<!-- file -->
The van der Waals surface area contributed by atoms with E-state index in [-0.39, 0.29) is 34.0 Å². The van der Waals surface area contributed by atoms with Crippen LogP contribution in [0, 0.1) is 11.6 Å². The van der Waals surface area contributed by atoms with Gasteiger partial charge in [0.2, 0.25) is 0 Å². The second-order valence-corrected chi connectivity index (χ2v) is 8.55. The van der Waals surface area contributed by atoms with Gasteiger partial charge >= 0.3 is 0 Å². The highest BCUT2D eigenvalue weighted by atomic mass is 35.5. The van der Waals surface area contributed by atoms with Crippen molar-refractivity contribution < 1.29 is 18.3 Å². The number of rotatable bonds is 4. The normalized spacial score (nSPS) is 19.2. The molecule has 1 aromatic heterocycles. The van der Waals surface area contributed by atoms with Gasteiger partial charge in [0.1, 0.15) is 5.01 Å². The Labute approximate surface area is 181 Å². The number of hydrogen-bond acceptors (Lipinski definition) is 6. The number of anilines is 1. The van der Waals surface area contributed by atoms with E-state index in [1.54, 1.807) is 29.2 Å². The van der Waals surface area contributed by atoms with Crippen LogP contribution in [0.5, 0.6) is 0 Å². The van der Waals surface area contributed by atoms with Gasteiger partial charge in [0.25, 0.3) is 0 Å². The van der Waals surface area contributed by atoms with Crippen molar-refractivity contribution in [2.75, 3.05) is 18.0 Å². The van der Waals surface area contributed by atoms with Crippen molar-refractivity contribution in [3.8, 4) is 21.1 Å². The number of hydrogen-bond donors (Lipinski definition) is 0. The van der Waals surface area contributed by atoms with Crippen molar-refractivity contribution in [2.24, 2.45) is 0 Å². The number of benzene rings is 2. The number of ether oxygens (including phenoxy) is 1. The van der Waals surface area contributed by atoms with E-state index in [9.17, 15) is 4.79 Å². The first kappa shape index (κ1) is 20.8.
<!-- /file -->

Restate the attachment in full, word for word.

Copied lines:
The van der Waals surface area contributed by atoms with E-state index in [-0.39, 0.29) is 34.0 Å². The van der Waals surface area contributed by atoms with Crippen LogP contribution in [0, 0.1) is 11.6 Å². The van der Waals surface area contributed by atoms with Gasteiger partial charge in [0.2, 0.25) is 0 Å². The second-order valence-corrected chi connectivity index (χ2v) is 8.55. The van der Waals surface area contributed by atoms with Gasteiger partial charge >= 0.3 is 0 Å². The highest BCUT2D eigenvalue weighted by atomic mass is 35.5. The van der Waals surface area contributed by atoms with Crippen molar-refractivity contribution < 1.29 is 18.3 Å². The number of rotatable bonds is 4. The normalized spacial score (nSPS) is 19.2. The molecule has 1 aromatic heterocycles. The van der Waals surface area contributed by atoms with Gasteiger partial charge in [0.1, 0.15) is 5.01 Å². The Labute approximate surface area is 181 Å². The number of hydrogen-bond acceptors (Lipinski definition) is 6. The number of anilines is 1. The van der Waals surface area contributed by atoms with E-state index in [1.54, 1.807) is 29.2 Å². The van der Waals surface area contributed by atoms with Crippen LogP contribution in [0.5, 0.6) is 0 Å². The van der Waals surface area contributed by atoms with Gasteiger partial charge in [0.25, 0.3) is 0 Å². The van der Waals surface area contributed by atoms with Crippen molar-refractivity contribution in [2.75, 3.05) is 18.0 Å². The van der Waals surface area contributed by atoms with Crippen molar-refractivity contribution in [3.8, 4) is 21.1 Å². The number of hydrogen-bond donors (Lipinski definition) is 0. The van der Waals surface area contributed by atoms with Crippen molar-refractivity contribution in [2.24, 2.45) is 0 Å². The number of benzene rings is 2. The number of ether oxygens (including phenoxy) is 1. The van der Waals surface area contributed by atoms with E-state index in [9.17, 15) is 4.79 Å². The first kappa shape index (κ1) is 20.8.